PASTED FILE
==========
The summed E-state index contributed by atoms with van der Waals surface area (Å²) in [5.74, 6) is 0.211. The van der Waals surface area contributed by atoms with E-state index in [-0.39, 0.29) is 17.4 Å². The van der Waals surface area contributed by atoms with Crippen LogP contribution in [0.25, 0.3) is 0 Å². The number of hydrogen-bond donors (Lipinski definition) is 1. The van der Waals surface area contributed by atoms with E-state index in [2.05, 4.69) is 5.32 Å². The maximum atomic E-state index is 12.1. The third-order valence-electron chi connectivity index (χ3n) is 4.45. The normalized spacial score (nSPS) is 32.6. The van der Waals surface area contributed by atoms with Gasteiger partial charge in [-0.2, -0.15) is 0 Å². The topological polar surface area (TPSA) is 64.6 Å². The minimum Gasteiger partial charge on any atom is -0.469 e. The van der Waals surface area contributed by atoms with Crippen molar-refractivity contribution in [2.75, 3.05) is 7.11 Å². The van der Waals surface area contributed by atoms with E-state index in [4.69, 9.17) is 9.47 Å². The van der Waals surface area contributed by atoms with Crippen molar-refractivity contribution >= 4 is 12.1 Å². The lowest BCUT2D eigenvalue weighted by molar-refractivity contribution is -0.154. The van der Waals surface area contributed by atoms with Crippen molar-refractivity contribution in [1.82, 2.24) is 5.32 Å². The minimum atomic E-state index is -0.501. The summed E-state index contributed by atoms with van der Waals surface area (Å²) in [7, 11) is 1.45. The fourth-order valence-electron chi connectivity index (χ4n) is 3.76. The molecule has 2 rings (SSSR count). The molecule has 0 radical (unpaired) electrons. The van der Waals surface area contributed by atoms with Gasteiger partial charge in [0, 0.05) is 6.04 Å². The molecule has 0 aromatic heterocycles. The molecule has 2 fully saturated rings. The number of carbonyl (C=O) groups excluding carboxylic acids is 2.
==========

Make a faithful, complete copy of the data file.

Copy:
The summed E-state index contributed by atoms with van der Waals surface area (Å²) in [5.74, 6) is 0.211. The van der Waals surface area contributed by atoms with E-state index in [-0.39, 0.29) is 17.4 Å². The van der Waals surface area contributed by atoms with Crippen LogP contribution in [0.25, 0.3) is 0 Å². The number of hydrogen-bond donors (Lipinski definition) is 1. The van der Waals surface area contributed by atoms with E-state index in [2.05, 4.69) is 5.32 Å². The maximum atomic E-state index is 12.1. The third-order valence-electron chi connectivity index (χ3n) is 4.45. The normalized spacial score (nSPS) is 32.6. The van der Waals surface area contributed by atoms with Gasteiger partial charge in [-0.2, -0.15) is 0 Å². The topological polar surface area (TPSA) is 64.6 Å². The minimum Gasteiger partial charge on any atom is -0.469 e. The van der Waals surface area contributed by atoms with Crippen molar-refractivity contribution in [2.75, 3.05) is 7.11 Å². The van der Waals surface area contributed by atoms with E-state index in [4.69, 9.17) is 9.47 Å². The van der Waals surface area contributed by atoms with Crippen molar-refractivity contribution >= 4 is 12.1 Å². The lowest BCUT2D eigenvalue weighted by molar-refractivity contribution is -0.154. The van der Waals surface area contributed by atoms with Crippen molar-refractivity contribution in [1.82, 2.24) is 5.32 Å². The minimum atomic E-state index is -0.501. The summed E-state index contributed by atoms with van der Waals surface area (Å²) in [7, 11) is 1.45. The fourth-order valence-electron chi connectivity index (χ4n) is 3.76. The molecule has 2 rings (SSSR count). The molecule has 0 radical (unpaired) electrons. The van der Waals surface area contributed by atoms with Gasteiger partial charge in [0, 0.05) is 6.04 Å². The molecule has 0 aromatic heterocycles. The molecule has 2 fully saturated rings. The number of carbonyl (C=O) groups excluding carboxylic acids is 2.